CAHI Maps Out Obstacles To Spread Of HSAs
Health savings account supporters who want to add HSAs to Medicaid plans and state employee health plans face many challenges.[@@]
Researchers at the Council for Affordable Health Insurance, Alexandria, Va., a nonprofit group backed by insurers, brokers and actuaries, give that assessment in a review of some of the structural challenges that remain in the HSA market.
The CAHI researchers, Victoria Craig Bunce and Merrill Matthews, note that Kay Cole James, director of the U.S. Office of Personnel Management, added HSAs to the federal employee health plan in 2004.
“The question now is will the states do the same,” the researchers write.
Alaska, Iowa, Minnesota, Montana and Texas already are looking into the possibility of adding HSAs, “but some states are facing significant opposition, especially from unions,” the researchers write.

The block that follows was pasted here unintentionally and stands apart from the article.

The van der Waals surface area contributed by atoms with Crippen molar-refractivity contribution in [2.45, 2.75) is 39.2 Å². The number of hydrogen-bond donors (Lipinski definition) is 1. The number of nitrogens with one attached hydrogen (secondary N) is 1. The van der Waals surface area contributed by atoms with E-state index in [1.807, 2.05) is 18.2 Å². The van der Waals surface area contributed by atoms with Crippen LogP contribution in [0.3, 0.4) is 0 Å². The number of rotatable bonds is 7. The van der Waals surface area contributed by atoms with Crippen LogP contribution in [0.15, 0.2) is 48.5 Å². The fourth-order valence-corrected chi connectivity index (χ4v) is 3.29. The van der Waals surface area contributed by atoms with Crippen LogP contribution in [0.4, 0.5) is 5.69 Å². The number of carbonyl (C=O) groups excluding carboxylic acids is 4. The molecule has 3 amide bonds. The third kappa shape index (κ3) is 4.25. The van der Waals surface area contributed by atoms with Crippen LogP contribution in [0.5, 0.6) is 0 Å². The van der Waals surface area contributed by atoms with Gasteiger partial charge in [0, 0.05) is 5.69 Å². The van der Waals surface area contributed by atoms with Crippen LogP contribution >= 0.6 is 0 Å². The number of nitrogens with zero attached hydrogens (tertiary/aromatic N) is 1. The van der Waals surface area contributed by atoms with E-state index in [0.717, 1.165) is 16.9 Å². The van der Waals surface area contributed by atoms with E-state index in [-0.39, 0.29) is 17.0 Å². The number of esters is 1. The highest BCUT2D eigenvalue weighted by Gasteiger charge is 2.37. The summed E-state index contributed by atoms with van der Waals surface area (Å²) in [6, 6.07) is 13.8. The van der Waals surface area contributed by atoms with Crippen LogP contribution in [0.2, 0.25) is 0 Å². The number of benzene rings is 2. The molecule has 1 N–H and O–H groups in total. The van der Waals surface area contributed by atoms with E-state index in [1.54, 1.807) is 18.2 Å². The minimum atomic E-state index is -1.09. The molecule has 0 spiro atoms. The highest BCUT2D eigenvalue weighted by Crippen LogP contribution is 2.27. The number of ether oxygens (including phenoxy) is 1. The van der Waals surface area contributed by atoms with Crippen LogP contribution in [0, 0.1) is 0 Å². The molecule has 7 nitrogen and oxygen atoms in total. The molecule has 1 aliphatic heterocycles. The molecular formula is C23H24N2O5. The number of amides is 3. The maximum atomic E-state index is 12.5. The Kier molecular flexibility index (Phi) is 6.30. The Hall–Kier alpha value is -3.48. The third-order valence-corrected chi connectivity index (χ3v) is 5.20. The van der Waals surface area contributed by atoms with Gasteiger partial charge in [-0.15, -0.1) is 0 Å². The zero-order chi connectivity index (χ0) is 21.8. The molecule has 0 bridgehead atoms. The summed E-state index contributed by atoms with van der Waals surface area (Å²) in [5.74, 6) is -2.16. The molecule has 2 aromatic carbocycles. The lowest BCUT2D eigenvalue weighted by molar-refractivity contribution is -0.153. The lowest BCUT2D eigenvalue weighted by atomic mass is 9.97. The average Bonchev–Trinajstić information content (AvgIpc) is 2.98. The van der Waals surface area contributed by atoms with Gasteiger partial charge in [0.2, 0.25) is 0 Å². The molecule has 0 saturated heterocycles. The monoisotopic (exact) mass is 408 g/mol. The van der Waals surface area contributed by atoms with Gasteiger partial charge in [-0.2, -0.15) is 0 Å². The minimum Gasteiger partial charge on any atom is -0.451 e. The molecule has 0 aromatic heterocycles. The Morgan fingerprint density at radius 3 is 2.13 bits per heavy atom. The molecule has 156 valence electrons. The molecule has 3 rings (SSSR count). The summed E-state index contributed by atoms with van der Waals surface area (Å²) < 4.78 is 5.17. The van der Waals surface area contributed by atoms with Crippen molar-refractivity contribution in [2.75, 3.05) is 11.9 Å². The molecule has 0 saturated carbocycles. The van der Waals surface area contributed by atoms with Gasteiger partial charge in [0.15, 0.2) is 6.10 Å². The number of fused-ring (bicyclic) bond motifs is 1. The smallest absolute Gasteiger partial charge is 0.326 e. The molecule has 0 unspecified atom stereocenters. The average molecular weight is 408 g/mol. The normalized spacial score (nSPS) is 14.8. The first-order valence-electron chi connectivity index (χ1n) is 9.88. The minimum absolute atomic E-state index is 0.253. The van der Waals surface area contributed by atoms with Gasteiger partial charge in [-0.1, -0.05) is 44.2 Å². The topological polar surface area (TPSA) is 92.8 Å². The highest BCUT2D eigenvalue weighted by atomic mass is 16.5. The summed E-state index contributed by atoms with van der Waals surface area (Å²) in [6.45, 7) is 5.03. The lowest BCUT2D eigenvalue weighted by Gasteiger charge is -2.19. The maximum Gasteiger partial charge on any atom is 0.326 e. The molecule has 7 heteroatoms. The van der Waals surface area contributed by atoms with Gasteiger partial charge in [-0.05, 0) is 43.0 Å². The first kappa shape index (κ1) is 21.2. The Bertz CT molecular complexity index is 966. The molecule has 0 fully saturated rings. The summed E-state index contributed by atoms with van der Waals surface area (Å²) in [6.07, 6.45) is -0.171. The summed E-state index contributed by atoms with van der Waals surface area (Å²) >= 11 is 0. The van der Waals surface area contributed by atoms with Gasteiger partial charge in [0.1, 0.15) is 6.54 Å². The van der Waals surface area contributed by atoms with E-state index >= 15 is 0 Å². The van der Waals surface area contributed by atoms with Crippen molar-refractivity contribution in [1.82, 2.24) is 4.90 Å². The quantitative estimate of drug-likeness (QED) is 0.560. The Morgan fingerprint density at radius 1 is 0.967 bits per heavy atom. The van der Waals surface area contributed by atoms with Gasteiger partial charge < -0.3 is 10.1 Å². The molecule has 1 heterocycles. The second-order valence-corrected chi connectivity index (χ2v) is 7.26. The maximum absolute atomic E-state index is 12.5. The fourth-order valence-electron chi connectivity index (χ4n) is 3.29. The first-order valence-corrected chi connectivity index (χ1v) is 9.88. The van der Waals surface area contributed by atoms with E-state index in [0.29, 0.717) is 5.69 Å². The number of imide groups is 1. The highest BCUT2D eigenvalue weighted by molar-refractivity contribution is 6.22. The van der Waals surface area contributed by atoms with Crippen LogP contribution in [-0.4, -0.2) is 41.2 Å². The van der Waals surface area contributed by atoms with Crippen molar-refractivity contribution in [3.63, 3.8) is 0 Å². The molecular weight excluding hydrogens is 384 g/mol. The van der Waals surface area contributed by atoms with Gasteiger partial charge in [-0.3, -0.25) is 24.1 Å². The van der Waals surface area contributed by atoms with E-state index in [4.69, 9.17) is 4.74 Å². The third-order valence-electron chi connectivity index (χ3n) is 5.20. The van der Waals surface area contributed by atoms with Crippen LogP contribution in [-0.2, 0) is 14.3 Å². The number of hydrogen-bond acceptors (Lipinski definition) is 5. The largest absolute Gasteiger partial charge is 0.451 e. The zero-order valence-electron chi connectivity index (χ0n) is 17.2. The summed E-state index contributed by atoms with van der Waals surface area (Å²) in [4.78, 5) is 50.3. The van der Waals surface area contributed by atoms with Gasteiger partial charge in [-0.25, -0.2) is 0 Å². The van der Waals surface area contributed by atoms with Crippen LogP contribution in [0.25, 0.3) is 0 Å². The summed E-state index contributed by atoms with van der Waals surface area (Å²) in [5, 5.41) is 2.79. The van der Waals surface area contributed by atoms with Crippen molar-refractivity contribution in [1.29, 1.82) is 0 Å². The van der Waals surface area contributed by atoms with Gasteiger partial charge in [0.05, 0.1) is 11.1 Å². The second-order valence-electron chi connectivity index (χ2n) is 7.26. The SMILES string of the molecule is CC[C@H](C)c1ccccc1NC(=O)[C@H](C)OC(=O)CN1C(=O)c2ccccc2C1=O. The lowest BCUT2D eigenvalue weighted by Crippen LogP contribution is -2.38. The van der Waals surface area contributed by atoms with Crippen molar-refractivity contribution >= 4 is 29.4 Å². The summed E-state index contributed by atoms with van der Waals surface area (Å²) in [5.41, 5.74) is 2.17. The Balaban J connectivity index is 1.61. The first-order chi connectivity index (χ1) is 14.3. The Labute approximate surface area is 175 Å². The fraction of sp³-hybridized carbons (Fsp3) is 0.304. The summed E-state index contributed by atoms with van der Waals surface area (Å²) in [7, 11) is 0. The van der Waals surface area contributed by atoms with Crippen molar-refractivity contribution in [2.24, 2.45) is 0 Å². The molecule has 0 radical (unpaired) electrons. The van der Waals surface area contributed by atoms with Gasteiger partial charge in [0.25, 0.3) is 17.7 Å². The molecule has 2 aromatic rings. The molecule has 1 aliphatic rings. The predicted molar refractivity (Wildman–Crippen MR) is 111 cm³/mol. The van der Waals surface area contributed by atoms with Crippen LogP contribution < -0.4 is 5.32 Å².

The researchers also analyze the idea of using HSAs to hold down Medicaid costs.
Florida and Iowa already have started testing the idea of offering Medicaid HSAs, the researchers write.
“Would the approach be a radical departure from traditional Medicaid?” the researchers write. “Yes, but Medicaid needs radical change.”
Medicaid administrators who want to add HSAs will have to deal with questions such as the fate of HSA balances accumulated by Medicaid recipients who leave Medicaid and ways to combine the incentives HSAs give patients to control costs with traditional Medicaid cost-control features, such as preferred drug lists.